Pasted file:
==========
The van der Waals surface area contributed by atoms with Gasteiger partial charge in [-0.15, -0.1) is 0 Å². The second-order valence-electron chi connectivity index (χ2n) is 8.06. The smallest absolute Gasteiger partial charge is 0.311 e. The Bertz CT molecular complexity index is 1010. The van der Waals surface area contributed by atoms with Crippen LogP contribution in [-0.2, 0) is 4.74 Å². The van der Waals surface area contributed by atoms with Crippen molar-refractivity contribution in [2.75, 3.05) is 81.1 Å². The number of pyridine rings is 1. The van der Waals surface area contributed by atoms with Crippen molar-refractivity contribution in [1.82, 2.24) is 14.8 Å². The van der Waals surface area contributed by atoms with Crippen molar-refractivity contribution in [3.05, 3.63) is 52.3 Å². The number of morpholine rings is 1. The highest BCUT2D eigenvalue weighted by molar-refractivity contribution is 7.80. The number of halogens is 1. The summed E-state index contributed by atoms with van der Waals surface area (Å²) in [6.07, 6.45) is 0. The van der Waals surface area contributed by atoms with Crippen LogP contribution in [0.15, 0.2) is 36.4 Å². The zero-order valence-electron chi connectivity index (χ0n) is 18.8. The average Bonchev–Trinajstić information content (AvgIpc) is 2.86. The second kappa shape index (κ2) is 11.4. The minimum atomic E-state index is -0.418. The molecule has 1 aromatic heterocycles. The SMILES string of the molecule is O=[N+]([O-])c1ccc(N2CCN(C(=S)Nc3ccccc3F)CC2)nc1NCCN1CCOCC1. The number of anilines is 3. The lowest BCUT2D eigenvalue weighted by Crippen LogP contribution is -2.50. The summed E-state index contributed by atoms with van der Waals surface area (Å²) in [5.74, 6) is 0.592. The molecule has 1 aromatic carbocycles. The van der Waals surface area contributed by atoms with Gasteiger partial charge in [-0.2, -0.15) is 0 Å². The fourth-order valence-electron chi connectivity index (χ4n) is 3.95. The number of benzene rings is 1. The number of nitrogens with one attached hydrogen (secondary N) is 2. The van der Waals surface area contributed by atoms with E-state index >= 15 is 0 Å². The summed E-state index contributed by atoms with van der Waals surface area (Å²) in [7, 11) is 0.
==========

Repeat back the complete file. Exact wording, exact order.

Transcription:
The van der Waals surface area contributed by atoms with Gasteiger partial charge in [-0.15, -0.1) is 0 Å². The second-order valence-electron chi connectivity index (χ2n) is 8.06. The smallest absolute Gasteiger partial charge is 0.311 e. The Bertz CT molecular complexity index is 1010. The van der Waals surface area contributed by atoms with Crippen LogP contribution in [-0.2, 0) is 4.74 Å². The van der Waals surface area contributed by atoms with Crippen molar-refractivity contribution in [2.75, 3.05) is 81.1 Å². The number of pyridine rings is 1. The van der Waals surface area contributed by atoms with Crippen molar-refractivity contribution in [1.82, 2.24) is 14.8 Å². The van der Waals surface area contributed by atoms with Crippen molar-refractivity contribution in [3.05, 3.63) is 52.3 Å². The number of morpholine rings is 1. The highest BCUT2D eigenvalue weighted by molar-refractivity contribution is 7.80. The number of halogens is 1. The summed E-state index contributed by atoms with van der Waals surface area (Å²) in [6.07, 6.45) is 0. The van der Waals surface area contributed by atoms with Crippen LogP contribution in [0.15, 0.2) is 36.4 Å². The zero-order valence-electron chi connectivity index (χ0n) is 18.8. The average Bonchev–Trinajstić information content (AvgIpc) is 2.86. The second kappa shape index (κ2) is 11.4. The minimum atomic E-state index is -0.418. The molecule has 1 aromatic heterocycles. The SMILES string of the molecule is O=[N+]([O-])c1ccc(N2CCN(C(=S)Nc3ccccc3F)CC2)nc1NCCN1CCOCC1. The number of anilines is 3. The lowest BCUT2D eigenvalue weighted by Crippen LogP contribution is -2.50. The summed E-state index contributed by atoms with van der Waals surface area (Å²) in [5.74, 6) is 0.592. The molecule has 1 aromatic carbocycles. The van der Waals surface area contributed by atoms with Gasteiger partial charge in [-0.2, -0.15) is 0 Å². The fourth-order valence-electron chi connectivity index (χ4n) is 3.95. The number of benzene rings is 1. The number of nitrogens with one attached hydrogen (secondary N) is 2. The van der Waals surface area contributed by atoms with E-state index >= 15 is 0 Å². The summed E-state index contributed by atoms with van der Waals surface area (Å²) in [7, 11) is 0.